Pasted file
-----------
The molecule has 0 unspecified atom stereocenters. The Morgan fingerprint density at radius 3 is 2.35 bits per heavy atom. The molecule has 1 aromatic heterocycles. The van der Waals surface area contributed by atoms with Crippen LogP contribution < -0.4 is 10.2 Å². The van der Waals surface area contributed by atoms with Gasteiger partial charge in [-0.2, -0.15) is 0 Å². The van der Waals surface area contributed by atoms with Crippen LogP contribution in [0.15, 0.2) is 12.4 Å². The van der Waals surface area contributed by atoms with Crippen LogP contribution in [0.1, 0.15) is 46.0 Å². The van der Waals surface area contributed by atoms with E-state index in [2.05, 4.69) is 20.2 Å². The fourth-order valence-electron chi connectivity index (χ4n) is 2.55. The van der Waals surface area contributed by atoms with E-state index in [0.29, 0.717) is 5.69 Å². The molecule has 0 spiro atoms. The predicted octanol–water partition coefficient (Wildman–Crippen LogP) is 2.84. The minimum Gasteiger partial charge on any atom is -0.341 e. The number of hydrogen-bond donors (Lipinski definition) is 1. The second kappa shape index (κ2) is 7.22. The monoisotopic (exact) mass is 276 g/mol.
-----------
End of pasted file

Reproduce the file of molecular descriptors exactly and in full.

The molecule has 0 unspecified atom stereocenters. The Morgan fingerprint density at radius 3 is 2.35 bits per heavy atom. The molecule has 1 aromatic heterocycles. The van der Waals surface area contributed by atoms with Crippen LogP contribution < -0.4 is 10.2 Å². The van der Waals surface area contributed by atoms with Gasteiger partial charge in [-0.2, -0.15) is 0 Å². The van der Waals surface area contributed by atoms with Crippen LogP contribution in [0.15, 0.2) is 12.4 Å². The van der Waals surface area contributed by atoms with Crippen LogP contribution in [0.1, 0.15) is 46.0 Å². The van der Waals surface area contributed by atoms with E-state index in [2.05, 4.69) is 20.2 Å². The fourth-order valence-electron chi connectivity index (χ4n) is 2.55. The van der Waals surface area contributed by atoms with E-state index in [0.29, 0.717) is 5.69 Å². The molecule has 0 spiro atoms. The predicted octanol–water partition coefficient (Wildman–Crippen LogP) is 2.84. The minimum Gasteiger partial charge on any atom is -0.341 e. The number of hydrogen-bond donors (Lipinski definition) is 1. The second kappa shape index (κ2) is 7.22. The monoisotopic (exact) mass is 276 g/mol.